Since its introduction in 1994, the Road King has been a favorite in Harley-Davidson’s touring line. Signature traits include beefy fork tubes tucked in tight, a broad tank, plenty of power for two-up, an upright, all-day riding position, and healthy-sized saddlebags. The fact that it’s a solid platform for customization has also endeared it to Harley faithful, be it a slammed and spoked Vicla-style bagger or a high-barred, polished and painted show bike. The Road King’s formula changed little over the years until 2017 when Harley updated suspension on all its touring models, adding Showa Dual Bending Valve technology to its forks and emulsion-tech to its shocks. That same year also saw the introduction of the Milwaukee-Eight engine, Harley’s eight-valve, internally counterbalanced Big Twin designed to be smoother and more powerful than its forebears.  

The 2019 Road King had eight miles on its odometer when I picked it up from Maverick Harley-Davidson. We were making a run from Dallas through the Texas Hill Country on our way to Austin for the 2019 Handbuilt Motorcycle Show and I was the lucky one who would be giving this shiny new King a shakedown. And I do mean shiny, from its sparkling “Barracuda Silver” paint job to its chrome covers and crash guards to its fork and dual exhaust. Maverick H-D had added a pillion backrest and small luggage rack to this particular Road King, but it was otherwise stock. While outfitting it with a luggage rack was a gracious move on their behalf, the saddlebags provided more than enough room to stash four days worth of clothes and essentials, including a camera and laptop, all locked up securely the good old-fashioned way, with the turn of a key.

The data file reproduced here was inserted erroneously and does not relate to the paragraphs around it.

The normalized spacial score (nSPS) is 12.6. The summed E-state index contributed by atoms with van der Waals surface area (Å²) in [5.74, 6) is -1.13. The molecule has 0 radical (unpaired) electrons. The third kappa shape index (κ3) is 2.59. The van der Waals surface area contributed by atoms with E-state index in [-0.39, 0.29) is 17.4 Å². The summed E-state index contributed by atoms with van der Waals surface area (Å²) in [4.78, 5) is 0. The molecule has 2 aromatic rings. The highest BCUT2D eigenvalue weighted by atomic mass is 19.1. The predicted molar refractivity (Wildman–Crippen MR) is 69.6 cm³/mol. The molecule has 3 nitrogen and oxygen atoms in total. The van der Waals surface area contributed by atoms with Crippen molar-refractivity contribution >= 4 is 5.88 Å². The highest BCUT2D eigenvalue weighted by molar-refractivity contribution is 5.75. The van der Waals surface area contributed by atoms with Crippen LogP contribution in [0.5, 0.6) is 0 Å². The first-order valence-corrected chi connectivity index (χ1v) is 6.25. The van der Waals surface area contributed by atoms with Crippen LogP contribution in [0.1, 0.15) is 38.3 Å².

Lucky us. When we picked up this 2019 Harley-Davidson Road King it only had eight miles on it, so we got the privilege of breaking it in properly. 

The brisk morning air made me grateful for the tall windscreen. Between the pullback bars, forward-mounted floorboards, and well-padded leather seat, the rider’s triangle felt tailor-made for a six-foot-tall rider. The reach to the bars was natural, arms parallel to my legs which were perpendicular to the road and stretched out comfortably. The shocks were set a little soft for my liking so first chance I got I popped off the left saddlebag and gave the hand-adjustable knob a few twists. With resistance to bottoming improved, the rear was firm on both compression and rebound and provided a pleasurable ride.